Sunday, August 21, 2016

Mole Making Class and Mole Poblano for #CooktheBooks


This round Debra of Eliot's Eats chose our August-September selection. Her announcement post is here...and her joint Cook the Books-Food'N'Flix announcement is here!

The Secret Book of Frida Kahlo by F.G. Haghenbeck* is our current Cook the Books project. Submissions are due at the end of next month, for both groups,...so you have some time if you want to join the fun.

images from fridakahlo.org
On the Page...
I can probably pick out a Frida Kahlo painting; they're pretty distinctive. But I definitely can't say that I knew much about her life before I read this book. So, I was instantly intrigued by the premise of The Secret Book of Frida Kahlo.

The titular secret book, containing recipes for offerings on the Day of the Dead, was found among her personal effects at  her childhood home, La Casa Azul. The book mysteriously vanished the day it was supposed to be exhibited.

This is just one of the many things that vexed me. Did this book actually exist? Did it actually disappear? Were these her actual recipes?? While it appears that this is a biographical work, it is labeled as "a novel." So, where do facts cease and literary license begin? I really have no clue and I found that doubt and confusion clouding my enjoyment of the book.

As in many novels from that part of the world, I'm thinking of Like Water for Chocolate by Laura Esquivel or The House of the Spirits by Isabel Allende, there is an overt mysticism and a tangible connection between the spirit world and this world. For example, Frida regularly interacts with Death and the Messenger; her suicide attempt is even twarted by a woman who has been dead for many years.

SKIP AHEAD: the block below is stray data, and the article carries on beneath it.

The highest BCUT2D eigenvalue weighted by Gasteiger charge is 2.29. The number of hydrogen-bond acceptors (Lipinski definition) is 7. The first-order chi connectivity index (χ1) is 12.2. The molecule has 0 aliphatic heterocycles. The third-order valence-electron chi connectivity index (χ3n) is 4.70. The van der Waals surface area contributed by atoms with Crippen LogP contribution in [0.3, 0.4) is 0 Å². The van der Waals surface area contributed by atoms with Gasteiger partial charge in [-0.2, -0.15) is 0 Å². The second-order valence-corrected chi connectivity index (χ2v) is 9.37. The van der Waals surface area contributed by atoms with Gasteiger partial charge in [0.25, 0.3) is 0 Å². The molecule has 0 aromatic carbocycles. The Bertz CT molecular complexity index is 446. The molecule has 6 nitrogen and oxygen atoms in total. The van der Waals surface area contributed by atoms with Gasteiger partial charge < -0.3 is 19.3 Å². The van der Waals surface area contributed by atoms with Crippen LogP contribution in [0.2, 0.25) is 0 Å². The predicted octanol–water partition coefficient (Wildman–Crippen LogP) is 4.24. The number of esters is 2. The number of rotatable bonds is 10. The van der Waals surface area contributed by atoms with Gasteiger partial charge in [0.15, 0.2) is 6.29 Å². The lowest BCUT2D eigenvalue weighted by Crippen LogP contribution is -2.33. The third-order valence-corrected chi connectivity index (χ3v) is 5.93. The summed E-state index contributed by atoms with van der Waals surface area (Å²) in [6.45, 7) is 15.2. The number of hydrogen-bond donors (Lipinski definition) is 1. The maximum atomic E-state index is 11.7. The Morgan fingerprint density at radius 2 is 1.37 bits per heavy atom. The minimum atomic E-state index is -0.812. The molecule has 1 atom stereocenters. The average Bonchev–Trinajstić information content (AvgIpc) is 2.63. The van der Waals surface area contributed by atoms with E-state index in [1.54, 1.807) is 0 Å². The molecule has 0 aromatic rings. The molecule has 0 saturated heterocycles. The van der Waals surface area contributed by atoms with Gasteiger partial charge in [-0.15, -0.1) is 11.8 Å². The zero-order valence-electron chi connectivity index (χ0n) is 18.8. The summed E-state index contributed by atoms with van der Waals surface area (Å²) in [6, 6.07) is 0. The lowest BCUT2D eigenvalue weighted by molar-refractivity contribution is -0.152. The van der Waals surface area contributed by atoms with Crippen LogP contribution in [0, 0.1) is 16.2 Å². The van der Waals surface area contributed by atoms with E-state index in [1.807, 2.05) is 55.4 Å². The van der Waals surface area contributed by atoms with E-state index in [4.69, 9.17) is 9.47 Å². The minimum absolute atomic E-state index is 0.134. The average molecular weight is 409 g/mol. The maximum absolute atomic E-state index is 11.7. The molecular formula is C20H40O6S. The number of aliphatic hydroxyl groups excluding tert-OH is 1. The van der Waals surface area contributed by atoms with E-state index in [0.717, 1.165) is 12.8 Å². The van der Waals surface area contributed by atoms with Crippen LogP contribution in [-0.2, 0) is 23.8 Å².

Frida's identity could not easily be articulated. Artist, yes. Communist revolutionary, yes. Wife, yes. Lover, yes. I have to admit that her series of affairs, both heterosexual and homosexual, were a bit off-putting to me. And the explicitness of the sex scenes were also written in a decidedly juvenile manner. I want to say it's more a product of a poor translation more than poor writing. But I can't be certain. What I can say is that if even half of the stories are true, she led a colorful life with her volatility and her passions.


On My Plate...
While I didn't love the book itself, I immensely enjoyed the recipes in the book. Whether they were her actual recipes, or not, they sounded delicious. And out of pure serendipity, during the month when this book was assigned for Cook the Books, I attended a mole cooking class with several of our friends. This is the recipe we learned and not one of the ones included in the book. But I thought it was still timely and wanted to share it.

Mole. Apparently, it just means sauce - a sauce made with chiles. And Cesario Ruiz of My Mom's Mole who was teaching the class likened it to curry. "It's a like a Mexican curry. You know, every cook has a different way of making it and each curry tastes different," Ruiz said. "And you can taste the time, love, and passion in each one."

In that sense, I think this is a perfect recipe to share in a month that we're reading a book with a passionate protagonist who often made mole for her family and lovers.


When Jenn and I look the class ourselves, several months ago, we made a mole negro. This time around, we made a mole poblano which honors the Puebla de los Angeles in Mexico. The mole involved many, many steps that all included frying different ingredients in lard. "More lard!" one of the kids would holler over the the din of the hood fan. One of the kids quipped, "I think making mole is about love, passion, and lard."

Indeed, if you're squeamish about lard, this recipe is not for you. Cesario broke the recipe into groups of ingredients. He said that it would take him mom about three days to complete a recipe like this. With modern kitchen equipment, we were able to do it in about three hours.

Ingredients
makes 6 to 8 C of mole so you'll have lots and lots of leftovers for other dishes

Group 1
  • 7 to 8 pounds of pork, cut into large chunks
  • water
  • 1 carrot, chopped into large pieces
  • 1 onion, peeled and cut into large pieces
  • 2 t minced garlic
  • 8 peppercorns
Group 2
  • 10 dried peppers (we used a mixture of pasilla and ancho peppers)
Group 3
  • 3 ounces raw almonds
  • 2 ounces raw pumpkin seeds
  • 8 T raw sesame seeds
  • 3 t minced garlic
Group 4
  • 4 cloves
  • 12 coriander seeds
  • 1/2" cinnamon stick, broken into small pieces